Ministers vow to combat Labour's bid to get Leveson through back door

Siniese komplot om vrye pers in gevaar te stel: Ministers vow to combat Labour’s bid to get Leveson plan through back door

  • Nadine Dorries is steering through Parliament an Online Safety Bill to crack down on internet hate speech
  • The legislation includes exemptions for the media by making it harder for their content to be removed
  • Labour MP has put forward an amendment to the Bill which would mean this protection only applies to papers which are a member of an ‘approved regulator
  • This is a reference to one of the most controversial aspects of the Leveson Inquiry into Press standards
  • Ministers vowed last night to scupper a Labour plan to impose state regulation on the British Press.

    Kultuur Sekretaris Nadine Dorries is steering through Parliament an Online Safety Bill to crack down on internet hate speech.

    The legislation includes exemptions for the media by making it harder for their content to be removed.

    But now a Labour MP has put forward an amendment to the Bill which would mean this protection only applies to papers which are a member of an ‘approved regulator’.

    This is a reference to one of the most controversial aspects of the Leveson Inquiry into Press standards – the demand that newspapers should sign up to a State-approved regulator.

    Critics say the amendment means Labour is trying to get the recommendations of the Leveson Inquiry through Parliament clandestinely.

    Culture Secretary Nadine Dorries is steering through Parliament an Online Safety Bill to crack down on internet hate speech

    Culture Secretary Nadine Dorries is steering through Parliament an Online Safety Bill to crack down on internet hate speech

    The amendment to the Online Safety Bill has been tabled by Batley and Spen MP Kim Leadbeater

    The amendment to the Online Safety Bill has been tabled by Batley and Spen MP Kim Leadbeater

    A Government source said: ‘Labour wants to muzzle a free Press. We won’t allow this amendment, which is designed to do Leveson via the back door.

    ‘The Online Safety Bill is there to help keep children safe and hold big tech accountable but instead Labour want to play political games.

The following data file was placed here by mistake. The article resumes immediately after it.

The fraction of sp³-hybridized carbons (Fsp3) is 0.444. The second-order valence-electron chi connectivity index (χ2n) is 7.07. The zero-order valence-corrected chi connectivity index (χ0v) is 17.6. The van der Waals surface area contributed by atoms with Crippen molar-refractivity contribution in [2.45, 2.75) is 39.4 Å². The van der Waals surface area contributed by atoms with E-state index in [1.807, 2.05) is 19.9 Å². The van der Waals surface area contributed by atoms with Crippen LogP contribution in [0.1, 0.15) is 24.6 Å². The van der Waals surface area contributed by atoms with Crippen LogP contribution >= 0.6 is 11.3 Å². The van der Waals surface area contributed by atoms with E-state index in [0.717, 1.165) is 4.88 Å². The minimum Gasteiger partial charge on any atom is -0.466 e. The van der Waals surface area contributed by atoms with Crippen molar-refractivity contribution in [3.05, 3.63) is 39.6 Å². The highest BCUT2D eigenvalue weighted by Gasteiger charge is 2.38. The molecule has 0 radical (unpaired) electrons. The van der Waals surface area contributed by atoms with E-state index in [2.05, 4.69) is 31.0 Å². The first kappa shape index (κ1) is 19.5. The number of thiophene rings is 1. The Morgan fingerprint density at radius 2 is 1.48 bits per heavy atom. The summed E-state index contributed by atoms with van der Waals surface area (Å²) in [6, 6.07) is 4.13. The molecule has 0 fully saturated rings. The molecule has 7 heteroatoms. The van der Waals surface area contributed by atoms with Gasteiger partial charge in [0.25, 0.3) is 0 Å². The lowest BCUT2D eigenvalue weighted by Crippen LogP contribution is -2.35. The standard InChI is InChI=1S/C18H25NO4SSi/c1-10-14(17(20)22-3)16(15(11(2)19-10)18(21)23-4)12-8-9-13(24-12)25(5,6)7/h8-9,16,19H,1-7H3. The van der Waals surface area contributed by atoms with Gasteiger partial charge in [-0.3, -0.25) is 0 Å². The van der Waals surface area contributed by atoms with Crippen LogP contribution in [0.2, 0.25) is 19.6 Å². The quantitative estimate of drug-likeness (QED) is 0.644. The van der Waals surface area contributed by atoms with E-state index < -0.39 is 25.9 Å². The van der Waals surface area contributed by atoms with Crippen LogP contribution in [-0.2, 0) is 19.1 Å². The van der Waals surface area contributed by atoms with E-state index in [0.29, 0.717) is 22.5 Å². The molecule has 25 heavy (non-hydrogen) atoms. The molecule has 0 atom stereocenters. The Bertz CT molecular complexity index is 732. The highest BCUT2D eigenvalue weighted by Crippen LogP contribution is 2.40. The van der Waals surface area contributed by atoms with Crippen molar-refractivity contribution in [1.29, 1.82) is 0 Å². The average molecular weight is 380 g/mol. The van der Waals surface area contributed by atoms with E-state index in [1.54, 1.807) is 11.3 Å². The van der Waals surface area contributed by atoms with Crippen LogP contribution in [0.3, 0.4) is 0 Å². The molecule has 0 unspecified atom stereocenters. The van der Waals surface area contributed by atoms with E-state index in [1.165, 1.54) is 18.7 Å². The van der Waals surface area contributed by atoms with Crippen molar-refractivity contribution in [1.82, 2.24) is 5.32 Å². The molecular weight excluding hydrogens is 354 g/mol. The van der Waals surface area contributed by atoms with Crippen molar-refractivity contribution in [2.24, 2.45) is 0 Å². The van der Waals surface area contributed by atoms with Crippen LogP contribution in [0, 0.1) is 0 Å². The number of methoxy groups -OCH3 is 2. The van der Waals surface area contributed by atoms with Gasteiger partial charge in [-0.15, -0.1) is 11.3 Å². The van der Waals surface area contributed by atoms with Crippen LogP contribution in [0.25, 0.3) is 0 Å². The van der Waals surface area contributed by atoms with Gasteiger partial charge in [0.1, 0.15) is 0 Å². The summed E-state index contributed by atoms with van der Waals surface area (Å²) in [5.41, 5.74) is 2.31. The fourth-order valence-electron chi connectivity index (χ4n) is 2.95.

All major national newspapers have refused to become members of a State-approved regulator, because they say it would imply State control of the Press.

    DAAGLIKSE POS KOMMENTAAR: Labour using Online Safety Bill as Trojan horse

    A press free from censorship is the citizen’s surest defence against corrupt politicians and other wrongdoers.

    But Labour is shamefully conspiring to use the Government’s Online Safety Bill as a Trojan horse to bring in Press regulation.

    Their amendment links exemptions for news publishers from internet censorship to membership of a state-approved watchdog.

    In the name of democracy, ministers must strangle this sinister plot at birth.

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    The majority, including The Daily Mail, have instead signed up to the Independent Press Standards Organisation, which regulates the Press but is neither controlled nor funded by the State.

    A State-approved regulator, called Impress, has been approved by a State body set up after the Leveson inquiry. But no major national newspaper is part of this set-up.

    The amendment to the Online Safety Bill has been tabled by Batley and Spen MP Kim Leadbeater.

    It says the safeguards in the legislation protecting online media content from being removed should only be open to newspapers which are a ‘member of an approved regulator (as defined in section 42 of the Crime and Courts Act 2013)’.

    The MP states that this amendment is designed to ‘expand the definition of a recognised news publisher to incorporate any entity that is a member of an approved regulator’.

    maar belastingbetalers sal nie duld dat die gesondheids- en maatskaplike sorgheffing op sulke hemelhoë loonrekeninge vir NHS-base bestee word nie: ‘This looks like a Labour attempt to bring in regulation by the back door, and the Government must stand very firm against it.

    The Government has still not published its own amendment, promised by Mrs Dorries, which would protect genuine news content by preventing tech giants from blocking it or taking it down until any appeals have been heard.

    There are concerns it may now be published in the Lords, where the Tories do not have a majority, making it more difficult to get it voted through.

    maar belastingbetalers sal nie duld dat die gesondheids- en maatskaplike sorgheffing op sulke hemelhoë loonrekeninge vir NHS-base bestee word nie: ‘This looks like a Labour attempt to bring in regulation by the back door, and the Government must stand very firm against it'

    maar belastingbetalers sal nie duld dat die gesondheids- en maatskaplike sorgheffing op sulke hemelhoë loonrekeninge vir NHS-base bestee word nie: ‘This looks like a Labour attempt to bring in regulation by the back door, and the Government must stand very firm against it

    Under the Online Safety Bill, senior managers at global tech firms will face prosecution for breaking their duty of care to users.

    The draconian laws come amid growing concern that companies such as YouTube and Facebook are failing to take down harmful content.

    Children’s charities and worried families have long campaigned for social media firms that fail to crack down on self-harm material to be prosecuted.

    The calls grew louder after the death of Molly Russell, 14, wat haar eie lewe ingeneem het 2017 after looking at graphic self-harm images on Instagram.

    But defenders of free speech are concerned that the threat of criminal prosecution could cause tech companies to censor legitimate content, thus stifling public debate on important issues.

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